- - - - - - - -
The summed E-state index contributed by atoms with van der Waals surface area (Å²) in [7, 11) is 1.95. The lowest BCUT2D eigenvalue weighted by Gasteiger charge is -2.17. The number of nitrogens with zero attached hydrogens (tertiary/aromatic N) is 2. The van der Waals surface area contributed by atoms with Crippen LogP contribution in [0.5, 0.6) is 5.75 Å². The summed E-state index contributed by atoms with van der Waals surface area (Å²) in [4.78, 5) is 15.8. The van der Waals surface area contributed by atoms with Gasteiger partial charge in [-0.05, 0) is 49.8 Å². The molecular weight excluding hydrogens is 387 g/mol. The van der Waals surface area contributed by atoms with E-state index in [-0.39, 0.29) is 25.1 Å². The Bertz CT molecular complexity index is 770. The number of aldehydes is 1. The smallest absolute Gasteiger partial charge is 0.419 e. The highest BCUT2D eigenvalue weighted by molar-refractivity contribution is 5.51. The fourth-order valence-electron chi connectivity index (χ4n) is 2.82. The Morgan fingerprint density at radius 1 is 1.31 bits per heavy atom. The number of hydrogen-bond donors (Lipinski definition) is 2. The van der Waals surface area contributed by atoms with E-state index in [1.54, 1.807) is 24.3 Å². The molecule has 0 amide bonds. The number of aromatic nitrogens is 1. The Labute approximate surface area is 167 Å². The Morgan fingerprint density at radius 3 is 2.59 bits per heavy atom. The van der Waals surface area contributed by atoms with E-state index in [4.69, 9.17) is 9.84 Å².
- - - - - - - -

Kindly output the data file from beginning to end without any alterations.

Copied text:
The summed E-state index contributed by atoms with van der Waals surface area (Å²) in [7, 11) is 1.95. The lowest BCUT2D eigenvalue weighted by Gasteiger charge is -2.17. The number of nitrogens with zero attached hydrogens (tertiary/aromatic N) is 2. The van der Waals surface area contributed by atoms with Crippen LogP contribution in [0.5, 0.6) is 5.75 Å². The summed E-state index contributed by atoms with van der Waals surface area (Å²) in [4.78, 5) is 15.8. The van der Waals surface area contributed by atoms with Gasteiger partial charge in [-0.05, 0) is 49.8 Å². The molecular weight excluding hydrogens is 387 g/mol. The van der Waals surface area contributed by atoms with E-state index in [-0.39, 0.29) is 25.1 Å². The Bertz CT molecular complexity index is 770. The number of aldehydes is 1. The smallest absolute Gasteiger partial charge is 0.419 e. The highest BCUT2D eigenvalue weighted by molar-refractivity contribution is 5.51. The fourth-order valence-electron chi connectivity index (χ4n) is 2.82. The Morgan fingerprint density at radius 1 is 1.31 bits per heavy atom. The number of hydrogen-bond donors (Lipinski definition) is 2. The van der Waals surface area contributed by atoms with E-state index in [1.54, 1.807) is 24.3 Å². The molecule has 0 amide bonds. The number of aromatic nitrogens is 1. The Labute approximate surface area is 167 Å². The Morgan fingerprint density at radius 3 is 2.59 bits per heavy atom. The van der Waals surface area contributed by atoms with E-state index in [4.69, 9.17) is 9.84 Å².